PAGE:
Here you see a group of my (unlucky, unsuspecting) friends who are going to help me demonstrate something that can be hard to appreciate.
This is a visual correlate of auditory processing issues and how auditory training works to address these issues. (Please note, this is not ACTUAL auditory training, just an illustration to make a point.)
Step 1: My friends all stand in a line facing one direction.
Step 2: I show the person at the back of the line a series of movements.
Step 3: She recreates the movements, to the best of her ability, for the person next in line.
Step 4: The movements continue down the line until the last person.
What this illustrates: The ear is connected to the brain with a series of neural connections and centers for processing. The earlier on in the process where difficulties occur with the transmission, the more the representation in the brain (the last person) will be incorrect.
Because the communication breaks down relatively early in the piece, this could represent how a person with more of a peripheral problem (hearing loss) could also have a distorted representation of sound in the brain.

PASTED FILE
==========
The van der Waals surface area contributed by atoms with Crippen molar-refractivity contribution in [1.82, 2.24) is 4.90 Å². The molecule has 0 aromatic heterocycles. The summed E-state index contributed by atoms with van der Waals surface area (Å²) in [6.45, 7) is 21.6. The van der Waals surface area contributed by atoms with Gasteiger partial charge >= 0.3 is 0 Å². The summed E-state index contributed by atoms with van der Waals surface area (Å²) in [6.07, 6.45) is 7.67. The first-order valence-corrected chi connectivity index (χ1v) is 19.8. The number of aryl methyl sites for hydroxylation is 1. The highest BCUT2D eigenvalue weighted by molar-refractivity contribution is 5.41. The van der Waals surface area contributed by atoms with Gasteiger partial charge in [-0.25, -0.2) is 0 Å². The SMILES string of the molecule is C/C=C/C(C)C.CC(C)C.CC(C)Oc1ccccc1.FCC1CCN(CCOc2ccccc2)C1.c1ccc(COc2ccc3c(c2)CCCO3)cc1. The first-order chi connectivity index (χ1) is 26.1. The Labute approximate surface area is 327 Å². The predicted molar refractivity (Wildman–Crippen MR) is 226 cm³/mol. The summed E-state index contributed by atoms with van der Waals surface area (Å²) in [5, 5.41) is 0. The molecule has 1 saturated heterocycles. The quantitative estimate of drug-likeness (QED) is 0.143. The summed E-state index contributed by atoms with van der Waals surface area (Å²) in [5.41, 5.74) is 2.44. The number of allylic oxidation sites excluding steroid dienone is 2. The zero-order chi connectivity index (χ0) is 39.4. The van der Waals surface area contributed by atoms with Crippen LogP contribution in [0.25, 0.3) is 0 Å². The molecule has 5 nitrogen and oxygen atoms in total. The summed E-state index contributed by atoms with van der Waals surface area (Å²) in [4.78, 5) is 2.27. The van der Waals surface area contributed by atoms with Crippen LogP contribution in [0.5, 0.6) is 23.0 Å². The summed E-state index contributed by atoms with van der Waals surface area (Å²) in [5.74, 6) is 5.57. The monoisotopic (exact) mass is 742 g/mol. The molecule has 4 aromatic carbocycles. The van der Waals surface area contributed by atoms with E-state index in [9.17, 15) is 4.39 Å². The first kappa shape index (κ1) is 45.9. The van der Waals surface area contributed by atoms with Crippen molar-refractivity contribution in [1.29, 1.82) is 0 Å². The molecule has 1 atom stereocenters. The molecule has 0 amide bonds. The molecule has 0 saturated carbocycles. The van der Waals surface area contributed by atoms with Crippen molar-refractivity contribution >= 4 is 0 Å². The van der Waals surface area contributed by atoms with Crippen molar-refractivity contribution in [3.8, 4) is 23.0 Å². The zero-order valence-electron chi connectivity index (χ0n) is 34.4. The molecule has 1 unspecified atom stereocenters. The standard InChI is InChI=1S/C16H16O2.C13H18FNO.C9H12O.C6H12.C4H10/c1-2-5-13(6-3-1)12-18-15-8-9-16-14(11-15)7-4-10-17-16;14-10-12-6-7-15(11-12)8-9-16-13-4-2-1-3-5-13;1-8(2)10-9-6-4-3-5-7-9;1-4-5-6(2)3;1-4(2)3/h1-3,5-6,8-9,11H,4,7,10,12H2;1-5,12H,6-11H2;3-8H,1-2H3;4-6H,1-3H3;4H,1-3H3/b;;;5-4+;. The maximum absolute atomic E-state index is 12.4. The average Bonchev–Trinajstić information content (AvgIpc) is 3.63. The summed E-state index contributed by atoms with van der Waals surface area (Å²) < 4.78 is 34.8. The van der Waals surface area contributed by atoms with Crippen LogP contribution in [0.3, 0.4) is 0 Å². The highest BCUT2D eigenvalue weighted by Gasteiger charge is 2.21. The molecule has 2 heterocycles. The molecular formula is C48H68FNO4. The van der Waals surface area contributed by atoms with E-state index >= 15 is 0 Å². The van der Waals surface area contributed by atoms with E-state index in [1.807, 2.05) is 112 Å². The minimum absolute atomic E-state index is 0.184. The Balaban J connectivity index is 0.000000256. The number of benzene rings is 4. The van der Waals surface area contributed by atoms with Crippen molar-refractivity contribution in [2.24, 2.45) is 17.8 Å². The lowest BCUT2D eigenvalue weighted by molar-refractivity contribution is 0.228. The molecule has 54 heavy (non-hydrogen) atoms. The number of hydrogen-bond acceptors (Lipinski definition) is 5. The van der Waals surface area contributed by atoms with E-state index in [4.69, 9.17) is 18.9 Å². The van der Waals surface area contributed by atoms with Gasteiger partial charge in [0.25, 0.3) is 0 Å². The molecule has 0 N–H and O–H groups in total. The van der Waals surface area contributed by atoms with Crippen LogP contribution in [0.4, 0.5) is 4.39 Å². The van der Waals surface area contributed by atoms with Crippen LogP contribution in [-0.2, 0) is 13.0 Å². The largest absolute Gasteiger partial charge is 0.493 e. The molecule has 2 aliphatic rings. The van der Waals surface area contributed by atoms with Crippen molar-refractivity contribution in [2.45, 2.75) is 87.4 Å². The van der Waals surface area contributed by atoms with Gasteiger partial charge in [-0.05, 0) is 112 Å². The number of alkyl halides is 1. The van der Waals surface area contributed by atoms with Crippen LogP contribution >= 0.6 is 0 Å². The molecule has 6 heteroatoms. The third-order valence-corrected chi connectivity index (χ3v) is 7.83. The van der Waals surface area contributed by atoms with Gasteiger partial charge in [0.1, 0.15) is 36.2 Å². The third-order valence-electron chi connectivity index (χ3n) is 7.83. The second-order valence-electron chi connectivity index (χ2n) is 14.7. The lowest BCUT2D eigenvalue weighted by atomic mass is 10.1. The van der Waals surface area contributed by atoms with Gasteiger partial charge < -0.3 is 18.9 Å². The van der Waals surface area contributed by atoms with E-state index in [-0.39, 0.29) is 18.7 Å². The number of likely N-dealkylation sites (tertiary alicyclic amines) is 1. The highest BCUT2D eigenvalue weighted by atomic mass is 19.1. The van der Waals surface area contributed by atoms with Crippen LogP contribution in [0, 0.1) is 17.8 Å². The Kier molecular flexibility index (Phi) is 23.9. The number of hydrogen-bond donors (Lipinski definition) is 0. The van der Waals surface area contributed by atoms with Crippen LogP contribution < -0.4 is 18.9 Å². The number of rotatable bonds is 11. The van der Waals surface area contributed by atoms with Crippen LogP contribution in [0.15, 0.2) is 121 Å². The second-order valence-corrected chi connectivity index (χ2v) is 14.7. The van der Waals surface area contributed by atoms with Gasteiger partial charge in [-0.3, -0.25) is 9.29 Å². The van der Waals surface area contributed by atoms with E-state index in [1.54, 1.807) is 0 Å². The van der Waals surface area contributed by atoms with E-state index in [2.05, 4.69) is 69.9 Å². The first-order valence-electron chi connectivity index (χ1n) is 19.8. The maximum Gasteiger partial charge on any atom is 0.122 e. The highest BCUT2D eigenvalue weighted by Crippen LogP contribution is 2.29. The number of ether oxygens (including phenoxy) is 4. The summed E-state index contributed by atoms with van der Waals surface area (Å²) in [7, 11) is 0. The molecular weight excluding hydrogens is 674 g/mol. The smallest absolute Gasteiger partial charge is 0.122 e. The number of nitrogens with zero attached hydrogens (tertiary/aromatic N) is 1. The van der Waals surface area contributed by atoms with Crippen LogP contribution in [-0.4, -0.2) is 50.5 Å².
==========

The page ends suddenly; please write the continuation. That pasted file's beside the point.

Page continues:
Brace yourselves, but I'm saying that even people with hearing loss can have auditory processing problems.
Part II: People are often asking me how auditory training works to improve auditory processing.
I explain it like this: the first time a person bikes down a mountain to create a mountain bike track- it is bumpy, error-ridden, and rough. As grooves begin to wear into the ground, the transmission becomes more automatic and smooth.
What we do with auditory training is we are making neural connection more robust and smooth by using repetition and redundancy. See how we demonstrate this in Part II.
A huge thanks to my friends for helping me put this together last night and for Kavita Kaul for the inspiration to make this video! While this is a bit of an oversimplification, I hope that it helps people understand APD from a different perspective. What do you think?